Tuesday, January 05, 2010

Straight Out Of Indiana Jones


There is a scene in the classic 1981 Indian Jones film, Raiders of the Lost Ark, where Dr. Jones captures a beam of light in order to locate the Well of Souls, a suspected burial place for the lost Ark of the Covenant. Using a crystal fixed atop a long walking stick called the Staff of Ra, Jones refracts a beam of sunlight to pinpoint the well's location on a subterranean map which eventually leads him to the Ark.

I always enjoyed the map room scene, and often wondered what it might be like to capture a beam of light and discover my own buried treasure. Now it looks as though I might get my chance.

Stage 1 of our new Via Alpina passes through a tiny hamlet called Elm. Most people know Elm as a tiny Swiss outpost in the center of a remote and mountainous region called Glarus. Elm boasts numerous awards for its historical and architectural authenticity, and it’s been in the news recently because it provides a convenient gateway to one of UNESCO’s newest world heritage sites, the Swiss Tectonic Arena Sardona. Heritage sites aside, it’s the special geological and astrological phenomenon of Elm that interests me, and would probably interest Dr. Jones as well.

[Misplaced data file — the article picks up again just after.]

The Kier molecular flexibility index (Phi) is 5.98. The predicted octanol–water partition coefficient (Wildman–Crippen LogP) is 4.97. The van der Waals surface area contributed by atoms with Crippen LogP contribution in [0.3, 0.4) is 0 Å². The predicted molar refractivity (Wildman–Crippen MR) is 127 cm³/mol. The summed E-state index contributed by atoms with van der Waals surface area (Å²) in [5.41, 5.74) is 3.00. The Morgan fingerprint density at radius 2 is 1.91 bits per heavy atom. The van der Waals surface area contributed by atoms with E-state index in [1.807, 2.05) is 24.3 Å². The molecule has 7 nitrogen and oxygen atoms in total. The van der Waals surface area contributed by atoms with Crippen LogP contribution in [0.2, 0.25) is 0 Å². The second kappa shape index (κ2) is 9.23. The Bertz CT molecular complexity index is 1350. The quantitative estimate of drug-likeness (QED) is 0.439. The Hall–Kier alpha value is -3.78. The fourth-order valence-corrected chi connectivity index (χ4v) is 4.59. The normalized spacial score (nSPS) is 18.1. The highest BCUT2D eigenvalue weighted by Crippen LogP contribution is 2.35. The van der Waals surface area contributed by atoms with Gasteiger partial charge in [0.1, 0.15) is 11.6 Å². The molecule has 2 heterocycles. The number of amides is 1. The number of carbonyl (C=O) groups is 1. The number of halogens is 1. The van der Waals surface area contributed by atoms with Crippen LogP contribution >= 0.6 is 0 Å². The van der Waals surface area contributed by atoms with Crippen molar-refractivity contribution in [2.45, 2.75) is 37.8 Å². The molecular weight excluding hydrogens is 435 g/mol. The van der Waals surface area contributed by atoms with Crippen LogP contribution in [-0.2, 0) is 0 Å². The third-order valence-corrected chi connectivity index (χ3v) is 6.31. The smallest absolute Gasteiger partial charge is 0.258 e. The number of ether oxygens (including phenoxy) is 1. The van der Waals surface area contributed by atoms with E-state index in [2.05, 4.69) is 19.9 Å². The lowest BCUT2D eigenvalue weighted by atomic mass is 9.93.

Twice a year, around the 12th of March and the 1st of October, rays of sunlight penetrate Martin’s hole, a 6 by 16 meter hole in the rock of the Tschingelhorn, and fall directly on the church tower in downtown Elm. The weather has to be just right and, according to a Swiss correspondent for the London Globe back in 1881, “The light makes a sort of weird illumination never forgotten by those who have seen it.”By a strange coincidence, and according to the same reporter, a disastrous landslide devastated the village of Elm during the same year and “at the exact moment when this semestrial illumination was going on.

Did the villagers get too close to something that they weren’t supposed to see? Was the landslide actually divine retribution for the intense slate quarrying that scarred the landscape and, as some believe, triggered the slide? Nobody knows. Today, the land is healed, all is at peace and the little church continues to glow beneath the warm light of St. Martin's Hole. Is there still something out there, patiently waiting to be discovered beneath the little church in downtown Elm? A hiker passing through this mysterious village might have an opportunity to find out.

No comments: